The Serializer Component

The Serializer component is meant to be used to turn objects into a specific format (XML, JSON, YAML, ...) and the other way around.

In order to do so, the Serializer component follows the following simple schema.


As you can see in the picture above, an array is used as a man in the middle. This way, Encoders will only deal with turning specific formats into arrays and vice versa. The same way, Normalizers will deal with turning specific objects into arrays and vice versa.

Serialization is a complicated topic, and while this component may not work in all cases, it can be a useful tool while developing tools to serialize and deserialize your objects.


You can install the component in 2 different ways:


Using the Serializer component is really simple. You just need to set up the Serializer specifying which Encoders and Normalizer are going to be available:

use Symfony\Component\Serializer\Serializer;
use Symfony\Component\Serializer\Encoder\XmlEncoder;
use Symfony\Component\Serializer\Encoder\JsonEncoder;
use Symfony\Component\Serializer\Normalizer\GetSetMethodNormalizer;

$encoders = array(new XmlEncoder(), new JsonEncoder());
$normalizers = array(new GetSetMethodNormalizer());

$serializer = new Serializer($normalizers, $encoders);

Serializing an Object

For the sake of this example, assume the following class already exists in your project:

namespace Acme;

class Person
    private $age;
    private $name;

    // Getters
    public function getName()
        return $this->name;

    public function getAge()
        return $this->age;

    // Setters
    public function setName($name)
        $this->name = $name;

    public function setAge($age)
        $this->age = $age;

Now, if you want to serialize this object into JSON, you only need to use the Serializer service created before:

$person = new Acme\Person();

$jsonContent = $serializer->serialize($person, 'json');

// $jsonContent contains {"name":"foo","age":99}

echo $jsonContent; // or return it in a Response

The first parameter of the serialize() is the object to be serialized and the second is used to choose the proper encoder, in this case JsonEncoder.

Ignoring Attributes when Serializing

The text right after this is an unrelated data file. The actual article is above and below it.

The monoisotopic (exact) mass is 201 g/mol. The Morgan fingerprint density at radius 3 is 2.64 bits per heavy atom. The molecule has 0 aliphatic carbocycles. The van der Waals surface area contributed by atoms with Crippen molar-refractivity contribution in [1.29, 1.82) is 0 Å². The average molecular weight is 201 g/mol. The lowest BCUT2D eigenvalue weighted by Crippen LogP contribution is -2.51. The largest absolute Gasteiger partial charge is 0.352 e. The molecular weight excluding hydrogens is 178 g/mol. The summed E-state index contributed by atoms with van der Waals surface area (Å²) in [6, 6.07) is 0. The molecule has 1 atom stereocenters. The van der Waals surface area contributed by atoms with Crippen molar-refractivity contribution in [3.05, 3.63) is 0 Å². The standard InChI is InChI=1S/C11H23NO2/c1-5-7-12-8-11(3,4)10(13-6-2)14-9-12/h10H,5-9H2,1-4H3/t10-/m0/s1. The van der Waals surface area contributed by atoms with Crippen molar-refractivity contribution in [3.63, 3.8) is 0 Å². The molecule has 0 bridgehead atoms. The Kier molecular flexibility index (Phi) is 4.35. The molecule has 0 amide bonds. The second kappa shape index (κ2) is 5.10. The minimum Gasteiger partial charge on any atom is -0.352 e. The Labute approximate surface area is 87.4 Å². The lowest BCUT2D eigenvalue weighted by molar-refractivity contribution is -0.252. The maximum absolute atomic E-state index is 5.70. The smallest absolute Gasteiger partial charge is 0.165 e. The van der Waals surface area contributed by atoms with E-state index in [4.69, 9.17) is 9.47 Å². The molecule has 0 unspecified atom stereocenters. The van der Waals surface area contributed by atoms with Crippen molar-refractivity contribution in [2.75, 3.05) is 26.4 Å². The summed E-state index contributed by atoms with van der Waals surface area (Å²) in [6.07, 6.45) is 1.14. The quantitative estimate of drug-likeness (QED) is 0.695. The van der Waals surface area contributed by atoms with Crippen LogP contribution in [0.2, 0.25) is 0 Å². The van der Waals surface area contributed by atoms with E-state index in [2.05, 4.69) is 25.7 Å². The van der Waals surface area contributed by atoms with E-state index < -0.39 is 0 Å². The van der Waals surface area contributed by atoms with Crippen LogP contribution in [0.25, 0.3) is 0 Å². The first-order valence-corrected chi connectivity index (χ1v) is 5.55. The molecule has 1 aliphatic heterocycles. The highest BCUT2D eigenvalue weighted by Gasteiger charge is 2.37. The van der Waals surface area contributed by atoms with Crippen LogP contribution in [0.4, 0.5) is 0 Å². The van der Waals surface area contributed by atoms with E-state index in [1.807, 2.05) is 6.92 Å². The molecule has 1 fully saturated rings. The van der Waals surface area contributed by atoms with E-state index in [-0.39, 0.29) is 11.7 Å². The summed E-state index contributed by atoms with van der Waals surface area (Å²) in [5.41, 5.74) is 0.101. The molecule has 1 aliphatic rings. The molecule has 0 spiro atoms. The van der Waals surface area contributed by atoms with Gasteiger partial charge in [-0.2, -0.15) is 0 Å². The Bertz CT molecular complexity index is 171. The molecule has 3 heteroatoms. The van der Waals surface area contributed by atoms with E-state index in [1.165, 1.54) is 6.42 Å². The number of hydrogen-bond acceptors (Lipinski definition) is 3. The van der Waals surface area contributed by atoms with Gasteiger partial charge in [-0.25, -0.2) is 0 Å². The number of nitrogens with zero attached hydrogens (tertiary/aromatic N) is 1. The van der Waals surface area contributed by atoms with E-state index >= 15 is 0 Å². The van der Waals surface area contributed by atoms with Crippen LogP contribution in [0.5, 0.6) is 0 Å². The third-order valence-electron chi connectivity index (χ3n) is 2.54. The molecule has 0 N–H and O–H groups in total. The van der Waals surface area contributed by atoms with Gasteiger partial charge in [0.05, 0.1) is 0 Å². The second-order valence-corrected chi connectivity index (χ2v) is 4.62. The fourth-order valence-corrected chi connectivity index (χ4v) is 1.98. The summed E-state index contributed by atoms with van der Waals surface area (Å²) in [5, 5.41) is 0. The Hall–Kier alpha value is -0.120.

2.3 新版功能: The GetSetMethodNormalizer::setIgnoredAttributes method was introduced in Symfony 2.3.

As an option, there’s a way to ignore attributes from the origin object when serializing. To remove those attributes use the setIgnoredAttributes() method on the normalizer definition:

use Symfony\Component\Serializer\Serializer;
use Symfony\Component\Serializer\Encoder\JsonEncoder;
use Symfony\Component\Serializer\Normalizer\GetSetMethodNormalizer;

$normalizer = new GetSetMethodNormalizer();
$encoder = new JsonEncoder();

$serializer = new Serializer(array($normalizer), array($encoder));
$serializer->serialize($person, 'json'); // Output: {"name":"foo"}

Deserializing an Object

You’ll now learn how to do the exact opposite. This time, the information of the Person class would be encoded in XML format:

$data = <<<EOF

$person = $serializer->deserialize($data, 'Acme\Person', 'xml');

In this case, deserialize() needs three parameters:

  1. The information to be decoded
  2. The name of the class this information will be decoded to
  3. The encoder used to convert that information into an array

Using Camelized Method Names for Underscored Attributes

2.3 新版功能: The GetSetMethodNormalizer::setCamelizedAttributes method was introduced in Symfony 2.3.

Sometimes property names from the serialized content are underscored (e.g. first_name). Normally, these attributes will use get/set methods like getFirst_name, when getFirstName method is what you really want. To change that behavior use the setCamelizedAttributes() method on the normalizer definition:

$encoder = new JsonEncoder();
$normalizer = new GetSetMethodNormalizer();

$serializer = new Serializer(array($normalizer), array($encoder));

$json = <<<EOT
    "name":       "foo",
    "age":        "19",
    "first_name": "bar"

$person = $serializer->deserialize($json, 'Acme\Person', 'json');

As a final result, the deserializer uses the first_name attribute as if it were firstName and uses the getFirstName and setFirstName methods.

Using Callbacks to Serialize Properties with Object Instances

When serializing, you can set a callback to format a specific object property:

use Acme\Person;
use Symfony\Component\Serializer\Encoder\JsonEncoder;
use Symfony\Component\Serializer\Normalizer\GetSetMethodNormalizer;
use Symfony\Component\Serializer\Serializer;

$encoder = new JsonEncoder();
$normalizer = new GetSetMethodNormalizer();

$callback = function ($dateTime) {
    return $dateTime instanceof \DateTime
        ? $dateTime->format(\DateTime::ISO8601)
        : '';

$normalizer->setCallbacks(array('createdAt' => $callback));

$serializer = new Serializer(array($normalizer), array($encoder));

$person = new Person();
$person->setCreatedAt(new \DateTime('now'));

$serializer->serialize($person, 'json');
// Output: {"name":"cordoval", "age": 34, "createdAt": "2014-03-22T09:43:12-0500"}


A popular third-party library, JMS serializer, provides a more sophisticated albeit more complex solution. This library includes the ability to configure how your objects should be serialized/deserialized via annotations (as well as YAML, XML and PHP), integration with the Doctrine ORM, and handling of other complex cases (e.g. circular references).